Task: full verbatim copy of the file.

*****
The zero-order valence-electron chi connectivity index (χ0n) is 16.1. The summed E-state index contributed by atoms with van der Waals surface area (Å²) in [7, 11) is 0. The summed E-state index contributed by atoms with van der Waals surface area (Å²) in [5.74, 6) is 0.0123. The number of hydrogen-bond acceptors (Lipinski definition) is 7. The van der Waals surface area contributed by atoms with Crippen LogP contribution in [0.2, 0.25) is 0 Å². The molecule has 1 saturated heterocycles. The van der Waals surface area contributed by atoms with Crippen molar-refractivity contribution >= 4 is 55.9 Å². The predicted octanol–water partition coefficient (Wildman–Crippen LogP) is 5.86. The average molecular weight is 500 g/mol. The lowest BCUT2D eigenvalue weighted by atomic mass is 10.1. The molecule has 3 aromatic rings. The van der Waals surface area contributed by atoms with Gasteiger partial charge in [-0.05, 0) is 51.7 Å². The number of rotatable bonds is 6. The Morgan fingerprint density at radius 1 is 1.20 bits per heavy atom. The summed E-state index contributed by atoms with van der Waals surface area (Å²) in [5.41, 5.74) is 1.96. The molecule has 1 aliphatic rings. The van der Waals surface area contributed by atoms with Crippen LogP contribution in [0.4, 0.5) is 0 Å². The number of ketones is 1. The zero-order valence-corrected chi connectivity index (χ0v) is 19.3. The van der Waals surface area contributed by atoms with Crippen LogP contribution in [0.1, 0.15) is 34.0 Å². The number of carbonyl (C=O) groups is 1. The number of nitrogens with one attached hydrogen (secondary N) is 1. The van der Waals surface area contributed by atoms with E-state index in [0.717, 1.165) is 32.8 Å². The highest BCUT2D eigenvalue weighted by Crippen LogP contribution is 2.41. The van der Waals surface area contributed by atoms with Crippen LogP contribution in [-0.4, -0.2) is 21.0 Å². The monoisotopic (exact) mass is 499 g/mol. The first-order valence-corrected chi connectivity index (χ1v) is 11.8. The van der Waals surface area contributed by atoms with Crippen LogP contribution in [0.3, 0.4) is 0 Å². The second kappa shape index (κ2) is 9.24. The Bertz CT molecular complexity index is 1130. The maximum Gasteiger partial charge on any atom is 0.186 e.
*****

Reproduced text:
The zero-order valence-electron chi connectivity index (χ0n) is 16.1. The summed E-state index contributed by atoms with van der Waals surface area (Å²) in [7, 11) is 0. The summed E-state index contributed by atoms with van der Waals surface area (Å²) in [5.74, 6) is 0.0123. The number of hydrogen-bond acceptors (Lipinski definition) is 7. The van der Waals surface area contributed by atoms with Crippen LogP contribution in [0.2, 0.25) is 0 Å². The molecule has 1 saturated heterocycles. The van der Waals surface area contributed by atoms with Crippen molar-refractivity contribution >= 4 is 55.9 Å². The predicted octanol–water partition coefficient (Wildman–Crippen LogP) is 5.86. The average molecular weight is 500 g/mol. The lowest BCUT2D eigenvalue weighted by atomic mass is 10.1. The molecule has 3 aromatic rings. The van der Waals surface area contributed by atoms with Gasteiger partial charge in [-0.05, 0) is 51.7 Å². The number of rotatable bonds is 6. The Morgan fingerprint density at radius 1 is 1.20 bits per heavy atom. The summed E-state index contributed by atoms with van der Waals surface area (Å²) in [5.41, 5.74) is 1.96. The molecule has 1 aliphatic rings. The van der Waals surface area contributed by atoms with Crippen LogP contribution in [0.4, 0.5) is 0 Å². The number of ketones is 1. The zero-order valence-corrected chi connectivity index (χ0v) is 19.3. The van der Waals surface area contributed by atoms with Crippen LogP contribution in [0.1, 0.15) is 34.0 Å². The number of carbonyl (C=O) groups is 1. The number of nitrogens with one attached hydrogen (secondary N) is 1. The van der Waals surface area contributed by atoms with E-state index in [0.717, 1.165) is 32.8 Å². The highest BCUT2D eigenvalue weighted by Crippen LogP contribution is 2.41. The van der Waals surface area contributed by atoms with Crippen LogP contribution in [-0.4, -0.2) is 21.0 Å². The monoisotopic (exact) mass is 499 g/mol. The first-order valence-corrected chi connectivity index (χ1v) is 11.8. The van der Waals surface area contributed by atoms with Crippen LogP contribution in [0.3, 0.4) is 0 Å². The second kappa shape index (κ2) is 9.24. The Bertz CT molecular complexity index is 1130. The maximum Gasteiger partial charge on any atom is 0.186 e.